COP21 & Climate Finance, investment or assistance?

As the discussions in Paris are getting hotter, some serious dilemmas are getting more obvious – unfortunately, we are still far away from having a common and targeted response to the questions posed. Let’s see the example of Bangladesh. With a population of 140 million, Bangladesh is one of the world's most populated countries. It is also one of the most vulnerable to the impacts of climate change. Cyclones, floods and droughts have long been part of the country's history and they have intensified in recent years. As a result of the long exposure to these hazards, Bangladesh is a world leader in adaptation strategies but this has come with a heavy price tag. Bangladesh’s Ministry of Finance has been working with the UNDP-UNEP Poverty-Environment Initiative to launch its first comprehensive climate change accounting system. The results of the financial review were really astonishing.

Bangladesh currently spends $1 billion a year, 6 to 7% of its annual budget, on climate change adaptation. This is roughly 20% of the World Bank’s forecasted adaptation budget for the next 35 years! But it was spent just for one year (but this is another story, there are a lot of questions about the reliability of those long-term forecasts and their documentation). The facts reveal that 75% of money spent on climate change in the country comes directly from the government, while 25% comes from international donors. There is one more shocking detail: the average European citizen emits as much carbon in 11 days as the average Bangladeshi in an entire year.  
Then, allow me to come back to my previous post on Climate Justice. We can’t put the burden for fighting climate change and funding adaptation strategies to the citizens of Bangladesh, we simply can’t ask them to pay for their protection from the pollution that the Western World has created – but this is exactly what’s happening now, in many cases, as the case of Bangladesh. If we don’t stop this practice, we simply erode any reliable agreement on Climate Change – as I have already written there is no real agreement without Climate Justice.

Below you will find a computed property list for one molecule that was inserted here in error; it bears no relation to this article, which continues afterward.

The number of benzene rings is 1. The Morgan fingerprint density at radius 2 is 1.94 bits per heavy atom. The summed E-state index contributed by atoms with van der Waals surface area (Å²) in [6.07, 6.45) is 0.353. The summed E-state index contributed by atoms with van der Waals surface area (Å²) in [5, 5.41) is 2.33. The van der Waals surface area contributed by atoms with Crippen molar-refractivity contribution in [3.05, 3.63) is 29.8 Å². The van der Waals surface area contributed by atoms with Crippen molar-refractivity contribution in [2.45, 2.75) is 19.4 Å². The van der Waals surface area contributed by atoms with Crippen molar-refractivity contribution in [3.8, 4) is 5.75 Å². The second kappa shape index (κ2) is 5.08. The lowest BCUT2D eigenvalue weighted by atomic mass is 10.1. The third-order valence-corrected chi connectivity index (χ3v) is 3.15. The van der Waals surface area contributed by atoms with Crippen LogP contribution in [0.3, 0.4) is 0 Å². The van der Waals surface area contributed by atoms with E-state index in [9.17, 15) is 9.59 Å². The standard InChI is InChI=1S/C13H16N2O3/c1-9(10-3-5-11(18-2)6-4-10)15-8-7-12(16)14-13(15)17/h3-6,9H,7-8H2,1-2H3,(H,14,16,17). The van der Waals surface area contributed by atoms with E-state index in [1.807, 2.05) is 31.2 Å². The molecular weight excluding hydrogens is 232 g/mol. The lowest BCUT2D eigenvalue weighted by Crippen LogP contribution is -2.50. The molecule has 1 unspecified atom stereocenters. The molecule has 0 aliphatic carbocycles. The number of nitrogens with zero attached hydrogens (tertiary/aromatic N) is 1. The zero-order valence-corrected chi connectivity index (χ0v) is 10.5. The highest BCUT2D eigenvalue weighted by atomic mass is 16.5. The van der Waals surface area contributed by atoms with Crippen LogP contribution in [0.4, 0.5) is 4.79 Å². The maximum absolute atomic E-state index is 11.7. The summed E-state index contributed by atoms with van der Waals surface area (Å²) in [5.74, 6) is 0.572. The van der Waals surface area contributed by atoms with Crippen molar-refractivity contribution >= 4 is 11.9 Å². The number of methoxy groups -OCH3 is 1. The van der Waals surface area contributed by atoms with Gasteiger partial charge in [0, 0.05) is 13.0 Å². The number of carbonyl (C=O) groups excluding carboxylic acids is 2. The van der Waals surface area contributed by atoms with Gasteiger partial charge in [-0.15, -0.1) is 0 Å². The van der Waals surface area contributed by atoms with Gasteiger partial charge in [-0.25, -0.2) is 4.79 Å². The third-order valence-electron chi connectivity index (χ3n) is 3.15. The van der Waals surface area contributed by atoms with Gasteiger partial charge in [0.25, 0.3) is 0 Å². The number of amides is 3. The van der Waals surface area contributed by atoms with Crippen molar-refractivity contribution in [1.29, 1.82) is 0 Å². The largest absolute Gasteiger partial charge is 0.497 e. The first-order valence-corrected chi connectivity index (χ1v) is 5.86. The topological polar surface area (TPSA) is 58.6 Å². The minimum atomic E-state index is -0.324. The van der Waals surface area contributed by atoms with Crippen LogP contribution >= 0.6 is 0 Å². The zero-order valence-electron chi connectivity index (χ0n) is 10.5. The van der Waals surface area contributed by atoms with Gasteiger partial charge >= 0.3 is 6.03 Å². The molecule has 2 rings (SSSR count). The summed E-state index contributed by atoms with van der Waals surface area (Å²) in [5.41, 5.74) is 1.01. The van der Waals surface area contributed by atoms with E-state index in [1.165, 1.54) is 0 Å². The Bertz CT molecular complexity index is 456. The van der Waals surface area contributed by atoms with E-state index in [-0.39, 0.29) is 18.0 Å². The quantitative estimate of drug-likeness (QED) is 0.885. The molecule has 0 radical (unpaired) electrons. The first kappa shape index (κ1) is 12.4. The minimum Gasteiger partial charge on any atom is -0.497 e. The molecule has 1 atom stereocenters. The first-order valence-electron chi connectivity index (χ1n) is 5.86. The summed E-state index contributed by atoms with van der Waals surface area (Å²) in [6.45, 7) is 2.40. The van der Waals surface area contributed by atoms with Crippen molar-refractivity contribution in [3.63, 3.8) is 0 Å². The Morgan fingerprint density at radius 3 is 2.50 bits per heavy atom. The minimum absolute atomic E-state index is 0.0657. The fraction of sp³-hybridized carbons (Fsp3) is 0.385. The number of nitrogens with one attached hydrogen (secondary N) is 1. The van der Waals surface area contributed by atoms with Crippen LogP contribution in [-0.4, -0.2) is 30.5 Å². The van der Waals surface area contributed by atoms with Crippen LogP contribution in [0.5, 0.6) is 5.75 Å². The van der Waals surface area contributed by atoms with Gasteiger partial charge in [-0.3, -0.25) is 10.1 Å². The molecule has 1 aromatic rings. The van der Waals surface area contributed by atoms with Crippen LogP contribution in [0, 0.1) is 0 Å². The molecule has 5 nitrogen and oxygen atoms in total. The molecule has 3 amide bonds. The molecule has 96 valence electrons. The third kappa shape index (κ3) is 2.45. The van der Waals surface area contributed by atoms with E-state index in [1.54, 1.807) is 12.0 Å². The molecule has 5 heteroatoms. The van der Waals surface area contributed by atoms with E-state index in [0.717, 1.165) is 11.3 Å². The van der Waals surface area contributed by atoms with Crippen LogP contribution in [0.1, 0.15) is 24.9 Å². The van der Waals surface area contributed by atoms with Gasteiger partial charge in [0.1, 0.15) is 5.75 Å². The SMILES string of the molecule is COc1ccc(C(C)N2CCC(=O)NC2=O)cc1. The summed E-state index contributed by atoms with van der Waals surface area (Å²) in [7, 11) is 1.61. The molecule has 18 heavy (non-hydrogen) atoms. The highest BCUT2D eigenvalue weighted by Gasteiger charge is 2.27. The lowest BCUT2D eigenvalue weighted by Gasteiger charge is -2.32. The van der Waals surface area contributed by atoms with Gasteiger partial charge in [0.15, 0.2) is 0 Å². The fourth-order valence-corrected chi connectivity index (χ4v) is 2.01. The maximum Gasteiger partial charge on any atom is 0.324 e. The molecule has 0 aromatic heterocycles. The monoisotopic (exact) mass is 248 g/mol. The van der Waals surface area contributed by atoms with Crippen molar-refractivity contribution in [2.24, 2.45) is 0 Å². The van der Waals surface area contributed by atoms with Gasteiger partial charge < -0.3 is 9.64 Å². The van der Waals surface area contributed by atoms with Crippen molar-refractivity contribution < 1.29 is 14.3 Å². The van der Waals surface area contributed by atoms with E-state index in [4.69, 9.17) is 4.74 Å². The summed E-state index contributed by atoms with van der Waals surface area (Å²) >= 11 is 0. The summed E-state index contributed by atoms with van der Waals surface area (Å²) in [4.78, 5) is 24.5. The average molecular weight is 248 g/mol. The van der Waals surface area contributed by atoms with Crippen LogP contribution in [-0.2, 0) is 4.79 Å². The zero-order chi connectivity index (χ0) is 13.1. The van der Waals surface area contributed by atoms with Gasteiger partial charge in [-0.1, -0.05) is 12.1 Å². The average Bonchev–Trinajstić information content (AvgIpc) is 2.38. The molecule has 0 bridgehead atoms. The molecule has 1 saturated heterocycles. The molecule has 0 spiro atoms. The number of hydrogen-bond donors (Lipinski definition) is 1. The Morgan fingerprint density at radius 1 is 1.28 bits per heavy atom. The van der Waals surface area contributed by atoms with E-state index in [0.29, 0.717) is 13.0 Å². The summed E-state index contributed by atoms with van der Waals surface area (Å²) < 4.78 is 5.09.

Ok, but someone can say that rich countries are committed to provide 100 billion dollars to developing countries by 2020. On December 2, the US special envoy for climate change Todd Stern had told a press conference that donor countries were “well on the way to beating that pledge”. But allow me to mention that I have some doubts about those 100 billion dollars. Initially, I doubt a little bit about if those money will be, finally, available and also, I have my questions regarding the time horizon in which they will be given. In addition “If today’s public adaptation finance were divided among the world’s 1.5 billion smallholder farmers in developing countries, they would get around $3 each year to cope with climate change – the price of a cup of coffee in many rich countries,” as Oxfam’s climate policy adviser Jan Kowalzig recently said.

But, unfortunately, I have a more important doubt. Are those 100 billion dollars going to be given as loans (which means actually as an investment that will provide a certain profit) or as grants? Is it going to be recognition that rich countries have to pay a big part of the bill they have created or it will be one more way to create long-term dependencies of the poor countries? Gambia’s environment minister, and representative of the least developed countries group, Pa Ousman Jarju was absolutely right when he said: “We cannot take loans to pay for climate change and take that as climate finance. For us it needs to be grant-based finance because we are not responsible for what is happening.” So, let’s hope he will be heard, but let’s think that if the rich countries follow the path of loans, any climate deal will be fragile, ineffective and it will create much more problems than it will resolve.

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